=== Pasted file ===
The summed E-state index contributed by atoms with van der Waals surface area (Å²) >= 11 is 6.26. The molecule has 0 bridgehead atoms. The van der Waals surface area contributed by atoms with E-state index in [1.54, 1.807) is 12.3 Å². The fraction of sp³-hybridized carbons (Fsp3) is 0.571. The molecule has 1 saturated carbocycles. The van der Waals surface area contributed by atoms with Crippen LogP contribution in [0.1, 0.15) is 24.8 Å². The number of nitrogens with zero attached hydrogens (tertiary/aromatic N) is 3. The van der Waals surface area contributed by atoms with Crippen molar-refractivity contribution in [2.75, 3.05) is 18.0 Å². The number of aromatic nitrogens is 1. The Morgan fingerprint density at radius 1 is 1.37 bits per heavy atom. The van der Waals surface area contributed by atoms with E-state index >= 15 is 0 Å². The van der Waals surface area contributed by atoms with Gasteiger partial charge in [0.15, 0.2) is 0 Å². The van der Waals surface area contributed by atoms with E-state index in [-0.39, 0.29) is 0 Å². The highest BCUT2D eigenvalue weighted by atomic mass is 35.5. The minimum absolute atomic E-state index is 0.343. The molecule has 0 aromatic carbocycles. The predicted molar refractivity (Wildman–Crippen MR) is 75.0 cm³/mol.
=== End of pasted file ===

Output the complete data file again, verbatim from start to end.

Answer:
The summed E-state index contributed by atoms with van der Waals surface area (Å²) >= 11 is 6.26. The molecule has 0 bridgehead atoms. The van der Waals surface area contributed by atoms with E-state index in [1.54, 1.807) is 12.3 Å². The fraction of sp³-hybridized carbons (Fsp3) is 0.571. The molecule has 1 saturated carbocycles. The van der Waals surface area contributed by atoms with Crippen LogP contribution in [0.1, 0.15) is 24.8 Å². The number of nitrogens with zero attached hydrogens (tertiary/aromatic N) is 3. The van der Waals surface area contributed by atoms with Crippen molar-refractivity contribution in [2.75, 3.05) is 18.0 Å². The number of aromatic nitrogens is 1. The Morgan fingerprint density at radius 1 is 1.37 bits per heavy atom. The van der Waals surface area contributed by atoms with E-state index >= 15 is 0 Å². The van der Waals surface area contributed by atoms with Gasteiger partial charge in [0.15, 0.2) is 0 Å². The van der Waals surface area contributed by atoms with E-state index in [-0.39, 0.29) is 0 Å². The highest BCUT2D eigenvalue weighted by atomic mass is 35.5. The minimum absolute atomic E-state index is 0.343. The molecule has 0 aromatic carbocycles. The predicted molar refractivity (Wildman–Crippen MR) is 75.0 cm³/mol.